New Times (L.A.)'s Scores

  • Movies
For 639 reviews, this publication has graded:
  • 51% higher than the average critic
  • 1% same as the average critic
  • 48% lower than the average critic
On average, this publication grades 3.7 points lower than other critics. (0-100 point scale)
Average Movie review score: 58
Highest review score: 100 Lawrence of Arabia (re-release)
Lowest review score: 0 Corky Romano
Score distribution:
639 movie reviews
  1. Pulsates with music, dance, color and laughter, but also glows with quiet moments of drama.
  2. Enormously appealing romantic comedy-drama.
    • New Times (L.A.)
  3. Despite the presence of several sublimely cracked actors and some of the most abrasive white-trash caricatures since "Raising Arizona," Birch totally owns this movie.
  4. Maybe Baby is Elton's stab at romantic comedy, and it's a strong feature debut, spiffy, quick-witted and more than a little shocking in its unflinching acknowledgement of English people having sex.
  5. Office Space's pleasures don't really depend on plot. It's pretty much what a Dilbert feature should look like.
  6. Ustaoglu has pulled off a rare feat in this film, enlightening us about a horrible situation while never losing sight of his central tale of friendship and loyalty.
  7. As stirring as it is slight, as effective as it is familiar.
  8. Sharp, smart and robustly engaging film.
    • New Times (L.A.)
  9. Smart, wry and awesome, all at once.
  10. The director is in fine form with The Closet, an expertly acted divertissement that may well be headed for a Yank incarnation within the next few years.
  11. The political, social, and linguistic adjustments Parker makes to this hugely entertaining Husband give it fresh relevance without betraying the original.
  12. Perhaps the most remarkable aspect of About a Boy is how substantial it plays -- as a feel-good film with weight, a knowing comedy with dramatic depth.
    • New Times (L.A.)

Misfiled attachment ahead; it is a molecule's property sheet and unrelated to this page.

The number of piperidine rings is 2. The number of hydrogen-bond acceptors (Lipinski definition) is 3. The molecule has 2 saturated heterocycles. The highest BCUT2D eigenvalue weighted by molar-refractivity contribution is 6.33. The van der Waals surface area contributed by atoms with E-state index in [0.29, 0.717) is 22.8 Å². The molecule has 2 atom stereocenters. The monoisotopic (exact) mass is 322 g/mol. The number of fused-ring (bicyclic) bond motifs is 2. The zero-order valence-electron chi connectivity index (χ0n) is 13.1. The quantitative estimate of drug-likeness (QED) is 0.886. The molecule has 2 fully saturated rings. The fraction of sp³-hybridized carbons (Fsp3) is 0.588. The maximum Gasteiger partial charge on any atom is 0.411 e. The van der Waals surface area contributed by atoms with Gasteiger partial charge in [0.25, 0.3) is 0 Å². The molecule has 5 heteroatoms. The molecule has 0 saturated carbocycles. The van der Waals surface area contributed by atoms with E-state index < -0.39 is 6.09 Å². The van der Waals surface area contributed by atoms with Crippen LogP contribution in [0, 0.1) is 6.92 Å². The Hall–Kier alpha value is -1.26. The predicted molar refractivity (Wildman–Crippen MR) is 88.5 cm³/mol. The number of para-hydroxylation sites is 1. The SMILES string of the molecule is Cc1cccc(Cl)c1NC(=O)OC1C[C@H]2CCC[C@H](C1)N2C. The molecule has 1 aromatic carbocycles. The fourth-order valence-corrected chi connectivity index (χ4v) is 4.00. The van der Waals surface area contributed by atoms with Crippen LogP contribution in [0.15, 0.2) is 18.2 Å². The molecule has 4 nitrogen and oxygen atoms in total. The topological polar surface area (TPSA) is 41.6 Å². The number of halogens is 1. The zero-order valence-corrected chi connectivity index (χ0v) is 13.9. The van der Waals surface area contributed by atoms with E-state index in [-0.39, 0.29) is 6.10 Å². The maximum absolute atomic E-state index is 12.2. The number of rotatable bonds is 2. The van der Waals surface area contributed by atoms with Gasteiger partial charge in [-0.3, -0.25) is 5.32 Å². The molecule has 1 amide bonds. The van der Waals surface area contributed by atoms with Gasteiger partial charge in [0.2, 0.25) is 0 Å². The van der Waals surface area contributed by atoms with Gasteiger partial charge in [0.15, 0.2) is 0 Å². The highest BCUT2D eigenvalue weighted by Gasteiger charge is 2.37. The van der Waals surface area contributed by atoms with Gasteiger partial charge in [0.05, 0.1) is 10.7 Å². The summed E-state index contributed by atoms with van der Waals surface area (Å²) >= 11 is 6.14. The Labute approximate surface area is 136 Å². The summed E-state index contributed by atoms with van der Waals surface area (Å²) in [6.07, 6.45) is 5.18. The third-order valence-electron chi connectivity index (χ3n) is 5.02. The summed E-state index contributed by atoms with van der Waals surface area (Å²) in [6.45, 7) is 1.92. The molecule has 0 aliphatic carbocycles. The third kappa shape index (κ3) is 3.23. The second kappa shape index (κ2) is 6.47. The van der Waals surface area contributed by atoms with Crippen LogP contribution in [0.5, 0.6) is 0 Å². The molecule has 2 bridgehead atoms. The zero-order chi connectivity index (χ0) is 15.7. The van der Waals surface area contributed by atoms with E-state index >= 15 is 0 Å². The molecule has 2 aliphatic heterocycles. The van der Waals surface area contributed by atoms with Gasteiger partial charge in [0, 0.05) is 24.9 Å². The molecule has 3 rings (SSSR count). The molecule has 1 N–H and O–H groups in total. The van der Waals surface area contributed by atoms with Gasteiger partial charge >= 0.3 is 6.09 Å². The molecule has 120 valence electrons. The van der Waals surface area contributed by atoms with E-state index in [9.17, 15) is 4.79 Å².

13. Washington creates an indelibly charming and terrifying character whose volatile blend of dedication and horrible expediency keeps us off balance.
  14. Dench is wholly extraordinary in a characterization that is frequently muted, literally and necessarily.
  15. It's a pleasure to watch these two superb actresses circle and attack, conspire and conflict in the corporate shark tank, and it's just as profound a pleasure to behold a talented new filmmaker who's managed to succeed his first time out.
  16. We're told that this new version is tweaked and enhanced, with the E.T. puppet digitally smoothed out, and the guns in the meanies' hands removed (silly, but bravo). [2002 re-release]
    • New Times (L.A.)
  17. Offers both a gentle humor and a sly but unmistakable optimism about what life in Iran might one day be.
    • New Times (L.A.)
  18. Although frustratingly confusing -- often the viewer can't be sure who is on which side or why -- the film brims with physical grandeur, exquisite costumes, and a captivating performance by Blanchett.
  19. Beautifully shot and finely acted movie.
  20. A remarkable movie with an unsatisfying ending, which is just the point.
    • New Times (L.A.)
  21. It's basically your above-average nice drug movie.
  22. Manages to be both astoundingly derivative and reasonably entertaining at the same time.
  23. Guaranteed to jolt viewers of a Norman Rockwell mentality well into the 21st century.
  24. This is not Tsui's best film by a substantial margin, but it's immense fun.
  25. Delivers a thoughtful what-if for the heart as well as the mind.
  26. As a document of rockin, youth rebellion, the film lodges perfectly between "American Graffiti" and "Trainspotting."
  27. It manages to be sentimental without seeming trashy.
    • New Times (L.A.)
  28. Perfectly acceptable, deliriously charming...a goofy Bmovie dolled up like a square-jawed A-list blockbuster.
  29. For all its mystery and its stylistic finesse, there is something vaguely plodding about The Sweet Hereafter.
  30. Despite a couple of low-budget, rookie-director rough spots, this fascinating look at Israel in ferment feels as immediate as the latest news footage from Gaza and, because of its heightened, well-shaped dramas, twice as powerful.

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